Onions and lettuce are perfect companions. Planting them together helps control weeds and keeps pests at bay.
Easy and dependable, onions planted now plump up in late spring, or you can harvest young onions to use as scallions.
The biggest challenge to growing onions is controlling weeds between the plants, but a companion crop of lettuce sown between the rows will smother weeds before they have a chance to grow. Plus, onions may help protect the lettuce from unwanted nibblers because few animals or insects are interested in onions.
Partner Upright Onions with Leafy Lettuce:
- Buy sturdy onion seedlings sold in bundles or “sets” that start growing as soon as you plant them. For best results with this companion planting project, prepare the bed and plant the onions a week before sowing its companion crop of leafy greens.
- Space onions grown to harvest as mature bulbs 3 to 4 inches apart, with 12 inches between rows. All types of onions can be used as scallions when harvested young. If you love fresh green scallions, grow them from sets planted 1 inch apart.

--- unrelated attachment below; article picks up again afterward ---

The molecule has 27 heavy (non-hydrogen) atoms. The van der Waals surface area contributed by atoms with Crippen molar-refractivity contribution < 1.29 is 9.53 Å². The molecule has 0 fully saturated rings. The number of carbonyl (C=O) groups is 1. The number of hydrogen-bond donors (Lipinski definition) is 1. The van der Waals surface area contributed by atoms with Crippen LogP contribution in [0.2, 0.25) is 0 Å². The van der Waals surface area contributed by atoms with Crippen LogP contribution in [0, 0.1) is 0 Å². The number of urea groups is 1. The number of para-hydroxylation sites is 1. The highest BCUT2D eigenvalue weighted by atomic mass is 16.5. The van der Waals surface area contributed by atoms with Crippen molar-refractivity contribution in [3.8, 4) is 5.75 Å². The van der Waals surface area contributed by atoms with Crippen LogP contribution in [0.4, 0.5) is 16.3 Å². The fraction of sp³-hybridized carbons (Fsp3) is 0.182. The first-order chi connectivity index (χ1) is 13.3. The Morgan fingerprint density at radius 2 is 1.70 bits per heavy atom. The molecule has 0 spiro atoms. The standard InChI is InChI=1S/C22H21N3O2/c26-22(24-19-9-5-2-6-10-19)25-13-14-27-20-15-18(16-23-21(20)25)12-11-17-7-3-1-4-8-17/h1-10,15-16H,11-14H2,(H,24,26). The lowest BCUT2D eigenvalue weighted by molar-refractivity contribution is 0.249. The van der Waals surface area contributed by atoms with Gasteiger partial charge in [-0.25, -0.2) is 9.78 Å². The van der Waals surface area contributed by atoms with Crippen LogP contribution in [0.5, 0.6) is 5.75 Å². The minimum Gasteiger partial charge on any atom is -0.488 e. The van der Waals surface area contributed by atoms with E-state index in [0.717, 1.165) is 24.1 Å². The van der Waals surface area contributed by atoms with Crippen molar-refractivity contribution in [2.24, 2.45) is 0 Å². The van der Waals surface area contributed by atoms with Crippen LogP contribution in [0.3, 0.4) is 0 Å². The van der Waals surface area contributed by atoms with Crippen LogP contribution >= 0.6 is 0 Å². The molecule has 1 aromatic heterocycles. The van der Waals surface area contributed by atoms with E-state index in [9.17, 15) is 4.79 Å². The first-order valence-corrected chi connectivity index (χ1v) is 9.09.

- Use a digging fork to cultivate the soil 12 inches deep in a sunny, well-drained bed, and mix in a 2-inch layer of compost along with a standard application of a balanced, organic vegetable garden fertilizer. Follow directions on how much to use.
- Plant onion sets shallow so you can barely see their tops. Transplant seedlings so that their roots are covered with at least 1 inch of soil, and water thoroughly.
- Use a hand-weeding tool to loosen the soil between the onion rows a week or so after the onions are planted. Make a shallow furrow between the rows of onions and scatter lettuce seeds in the furrow about 1/2 inch apart. Pat seeds in place, and lightly water the seeded rows.
- Start harvesting the lettuce when it is young to give the onions more room to grow.
- Mulch the bare soil after the lettuce is harvested to maintain moisture and prevent weeds.